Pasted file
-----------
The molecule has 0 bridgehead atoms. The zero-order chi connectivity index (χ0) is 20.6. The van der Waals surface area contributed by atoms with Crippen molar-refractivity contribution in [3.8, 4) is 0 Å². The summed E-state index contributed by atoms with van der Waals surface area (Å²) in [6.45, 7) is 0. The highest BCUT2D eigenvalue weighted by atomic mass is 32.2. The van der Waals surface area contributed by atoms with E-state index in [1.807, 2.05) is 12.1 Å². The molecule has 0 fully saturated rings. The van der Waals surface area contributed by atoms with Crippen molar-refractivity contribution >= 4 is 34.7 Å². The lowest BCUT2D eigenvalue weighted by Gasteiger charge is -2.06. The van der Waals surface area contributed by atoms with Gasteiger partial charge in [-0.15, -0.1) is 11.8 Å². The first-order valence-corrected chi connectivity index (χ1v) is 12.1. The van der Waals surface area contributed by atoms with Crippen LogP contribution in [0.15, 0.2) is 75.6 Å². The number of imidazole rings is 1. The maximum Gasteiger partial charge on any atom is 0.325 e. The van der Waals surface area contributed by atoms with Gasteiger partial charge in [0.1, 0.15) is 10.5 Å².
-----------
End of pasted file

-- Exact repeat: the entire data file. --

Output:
The molecule has 0 bridgehead atoms. The zero-order chi connectivity index (χ0) is 20.6. The van der Waals surface area contributed by atoms with Crippen molar-refractivity contribution in [3.8, 4) is 0 Å². The summed E-state index contributed by atoms with van der Waals surface area (Å²) in [6.45, 7) is 0. The highest BCUT2D eigenvalue weighted by atomic mass is 32.2. The van der Waals surface area contributed by atoms with E-state index in [1.807, 2.05) is 12.1 Å². The molecule has 0 fully saturated rings. The van der Waals surface area contributed by atoms with Crippen molar-refractivity contribution >= 4 is 34.7 Å². The lowest BCUT2D eigenvalue weighted by Gasteiger charge is -2.06. The van der Waals surface area contributed by atoms with Gasteiger partial charge in [-0.15, -0.1) is 11.8 Å². The first-order valence-corrected chi connectivity index (χ1v) is 12.1. The van der Waals surface area contributed by atoms with Crippen LogP contribution in [0.15, 0.2) is 75.6 Å². The number of imidazole rings is 1. The maximum Gasteiger partial charge on any atom is 0.325 e. The van der Waals surface area contributed by atoms with Gasteiger partial charge in [0.1, 0.15) is 10.5 Å².